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Obama Is Big Winner in S.C. Primary

Video
Presidential candidate Sen. Barack Obama addressed supporters in Columbia, S.C. after winning the state's Democratic primary. Video by AP Editor: Francine Uenuma/washingtonpost.com

The real battle will be the nearly two dozen states that vote on Feb. 5. Almost 1,700 delegates are at stake that day -- slightly more than half of the pledged delegates to the Denver convention -- and the two campaigns will throw enormous resources into the contest.

"Obama's given himself another chance," said Democratic pollster Mark Mellman, who is unaffiliated. "The question is: How big a bounce does he get out of this? He's going into Super Tuesday behind in a number of major states. . . . He gives himself a chance to get back in the game in a serious way."

The racial makeup of most of those states is far different from South Carolina's, with smaller black populations and larger Latino populations. Clinton carried the Hispanic vote in last Saturday's Nevada caucuses and hopes to repeat that in states such as California, Arizona and New Mexico.

The exit polls in South Carolina showed Obama winning a majority of both men and women, and winning most categories of voters. But there were clear racial splits, with African Americans solidly behind Obama and white voters divided among the three candidates.

Inside the Obama campaign, a nervous energy built in the final days here. Internally, the numbers continued to look solid, but advisers feared that the arguments with the Clintons would tarnish Obama's image as he prepared to pivot to Feb. 5. But as Saturday unfolded, concern gave way to elation. At about 4 p.m., Obama emerged from his downtown Columbia hotel wearing sweats and basketball shoes, headed to a local gym to play with a group of Secret Service agents and staffers.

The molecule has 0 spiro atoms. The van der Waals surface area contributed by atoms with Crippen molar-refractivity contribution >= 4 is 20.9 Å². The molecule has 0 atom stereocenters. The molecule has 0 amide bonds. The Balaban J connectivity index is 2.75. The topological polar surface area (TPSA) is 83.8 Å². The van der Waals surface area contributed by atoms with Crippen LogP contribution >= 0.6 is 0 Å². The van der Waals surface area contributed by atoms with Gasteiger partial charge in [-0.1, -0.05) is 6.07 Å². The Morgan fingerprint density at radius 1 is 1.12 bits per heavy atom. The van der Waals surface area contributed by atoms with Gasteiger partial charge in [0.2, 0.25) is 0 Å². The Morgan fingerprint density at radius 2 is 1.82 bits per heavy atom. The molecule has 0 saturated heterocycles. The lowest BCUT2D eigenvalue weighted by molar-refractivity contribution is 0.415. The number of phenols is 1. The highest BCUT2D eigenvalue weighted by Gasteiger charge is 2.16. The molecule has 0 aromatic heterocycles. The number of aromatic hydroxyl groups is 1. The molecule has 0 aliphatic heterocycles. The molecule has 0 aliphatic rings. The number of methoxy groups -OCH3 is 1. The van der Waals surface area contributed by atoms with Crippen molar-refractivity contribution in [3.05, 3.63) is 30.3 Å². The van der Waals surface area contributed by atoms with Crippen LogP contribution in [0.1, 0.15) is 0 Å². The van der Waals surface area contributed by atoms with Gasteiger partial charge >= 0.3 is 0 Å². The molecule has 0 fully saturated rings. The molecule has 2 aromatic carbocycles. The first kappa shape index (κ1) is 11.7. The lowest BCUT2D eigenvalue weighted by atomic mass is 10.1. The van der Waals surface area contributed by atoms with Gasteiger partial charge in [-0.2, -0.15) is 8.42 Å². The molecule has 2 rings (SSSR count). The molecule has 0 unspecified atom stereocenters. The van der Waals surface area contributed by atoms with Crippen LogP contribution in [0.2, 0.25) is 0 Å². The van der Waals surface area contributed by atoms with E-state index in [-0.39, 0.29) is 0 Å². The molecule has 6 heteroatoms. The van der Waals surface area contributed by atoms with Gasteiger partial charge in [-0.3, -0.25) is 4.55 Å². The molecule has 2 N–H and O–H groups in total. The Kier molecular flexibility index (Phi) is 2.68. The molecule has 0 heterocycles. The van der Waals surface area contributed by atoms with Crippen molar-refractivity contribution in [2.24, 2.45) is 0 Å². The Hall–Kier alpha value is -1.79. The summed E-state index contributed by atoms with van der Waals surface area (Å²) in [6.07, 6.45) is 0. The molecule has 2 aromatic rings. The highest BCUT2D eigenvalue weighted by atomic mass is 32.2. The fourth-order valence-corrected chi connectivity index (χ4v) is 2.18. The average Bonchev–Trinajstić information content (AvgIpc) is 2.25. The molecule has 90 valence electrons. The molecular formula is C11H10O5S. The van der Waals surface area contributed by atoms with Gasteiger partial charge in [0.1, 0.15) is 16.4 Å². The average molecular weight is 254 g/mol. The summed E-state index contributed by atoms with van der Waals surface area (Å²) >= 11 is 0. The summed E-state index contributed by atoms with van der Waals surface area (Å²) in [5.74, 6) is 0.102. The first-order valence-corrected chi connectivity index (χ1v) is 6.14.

South Carolina political veterans said Obama's ground organization was one of the best they had seen, consisting of 9,000 volunteers and nearly 150 voting-day staging areas. His operation overlooked no potential source of votes.

Most significantly, Obama virtually swept the African American vote despite rejecting typical tactics deployed in the South; aides said they hadn't paid "street money" to local leaders and community organizers to get people to the polls. Obama campaign officials had bragged about bucking this long-entrenched system, but they weren't certain until Saturday whether it would work.

Kornblut reported from Tennessee with the Clinton campaign. Murray reported from South Carolina with the Obama campaign.


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